Much of the unprecedented recent growth in sales of business aircraft has been driven by the international market, where advantageous exchange rates have made dollar-denominated assets unusually affordable.
Nav Canada last month proposed a 3-percent reduction in its customer service charges, effective September 1. This is the second consecutive year that the country’s ATC provider has cut its charges, following an average reduction of 1.8 percent that took effect last September.
On Monday (June 13), the Internal Revenue Service is scheduled to officially publish IRS Notice 2005-45, Deductions for Entertainment Use of Business Aircraft. This notice will provide revised guidance to aircraft operators on the deductible amount of business expenses for use of a corporate aircraft for "entertainment" (personal use) that were imposed by the American Jobs Creation Act of 2004.
European Union (EU) Regulation 785/2004, which went into effect April 30 and requires minimum aircraft insurance levels for war risk and third-party liability, has resulted in "severe financial impacts" for operators far greater than expected, according to the International Business Aviation Council (IBAC).
Personal use of corporate aircraft is coming under increasing attack by Congress.
A bill has been submitted in the House of Representatives that seeks to restrict a company’s ability to deduct certain portions of a flight conducted for personal use.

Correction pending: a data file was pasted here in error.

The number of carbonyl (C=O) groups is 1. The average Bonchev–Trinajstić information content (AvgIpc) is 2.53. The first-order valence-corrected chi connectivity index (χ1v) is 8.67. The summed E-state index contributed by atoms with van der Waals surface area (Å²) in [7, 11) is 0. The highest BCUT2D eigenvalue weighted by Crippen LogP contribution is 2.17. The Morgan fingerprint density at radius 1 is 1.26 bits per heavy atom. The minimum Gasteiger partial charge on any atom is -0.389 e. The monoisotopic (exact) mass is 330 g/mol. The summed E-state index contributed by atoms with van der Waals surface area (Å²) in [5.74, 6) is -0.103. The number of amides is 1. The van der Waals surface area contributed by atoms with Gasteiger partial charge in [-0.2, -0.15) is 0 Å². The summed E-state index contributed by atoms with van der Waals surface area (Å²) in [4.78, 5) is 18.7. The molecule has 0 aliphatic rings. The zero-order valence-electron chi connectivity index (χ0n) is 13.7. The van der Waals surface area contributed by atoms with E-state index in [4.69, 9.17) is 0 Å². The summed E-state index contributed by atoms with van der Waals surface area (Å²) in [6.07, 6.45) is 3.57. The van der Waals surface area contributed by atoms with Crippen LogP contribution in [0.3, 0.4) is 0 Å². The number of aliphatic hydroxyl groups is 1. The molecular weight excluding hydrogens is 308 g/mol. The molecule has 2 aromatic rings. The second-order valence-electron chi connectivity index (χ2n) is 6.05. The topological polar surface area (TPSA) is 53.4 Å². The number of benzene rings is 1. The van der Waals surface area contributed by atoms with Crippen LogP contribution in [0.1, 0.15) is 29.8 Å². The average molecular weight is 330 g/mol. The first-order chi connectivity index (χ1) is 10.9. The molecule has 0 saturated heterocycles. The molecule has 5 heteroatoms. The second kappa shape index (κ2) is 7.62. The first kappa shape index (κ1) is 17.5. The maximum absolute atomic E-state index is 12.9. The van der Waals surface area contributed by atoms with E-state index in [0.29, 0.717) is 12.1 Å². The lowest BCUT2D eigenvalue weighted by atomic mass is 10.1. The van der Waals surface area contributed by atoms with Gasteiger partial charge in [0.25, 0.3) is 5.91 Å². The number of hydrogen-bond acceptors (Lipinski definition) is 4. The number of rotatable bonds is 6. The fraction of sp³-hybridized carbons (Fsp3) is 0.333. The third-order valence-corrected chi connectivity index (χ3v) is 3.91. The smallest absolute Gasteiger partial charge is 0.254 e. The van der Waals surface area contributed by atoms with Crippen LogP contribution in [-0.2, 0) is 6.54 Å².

Titled the Corporate Jet Tax Shelter Reform Act of 2004, H.R.4352 was referred to the House Ways and Means Committee for further action.
Although the accelerated-depreciation bonus has been credited with a pickup in orders for new business jets, the General Aviation Manufacturers Association is encountering rough going in the Senate over its efforts to get the tax break extended.
While 2003 general aviation shipping and billing numbers are hardly cause for celebration, the CEOs of GA manufacturers are generally upbeat and optimistic that a turnaround has been reached. And even though 2003 was a “challenging year,” it still ranks as the fifth best year for billings in GA’s history.
The “Safety Bucks” program from insurer USAIG (United States Aircraft Insurance Group) has contributed more than $4.3 million over the last nine years to defray the training costs or participants in its Preferred Policyholder Program, according to figures released here at Heli-Expo.
Comair has given its pilots until March 4 to ratify a tentative deal forged with union representatives last month after U.S. Bankruptcy Court judge Adlai Hardin ruled that the group cannot legally call a strike. The agreement came just as management prepared to impose $15.8 million in cost concessions, authority for which Hardin had granted in December. Whatever the result of the pilot vote, ALPA vowed to appeal Hardin’s ruling.
The continued weakness of the U.S. dollar on international currency markets is stimulating sales of U.S.-based business aircraft to foreign buyers. With the dollar recently reaching historic lows against the three-year-old euro, prospective buyers from Europe are pouncing on exchange-rate-based discounts.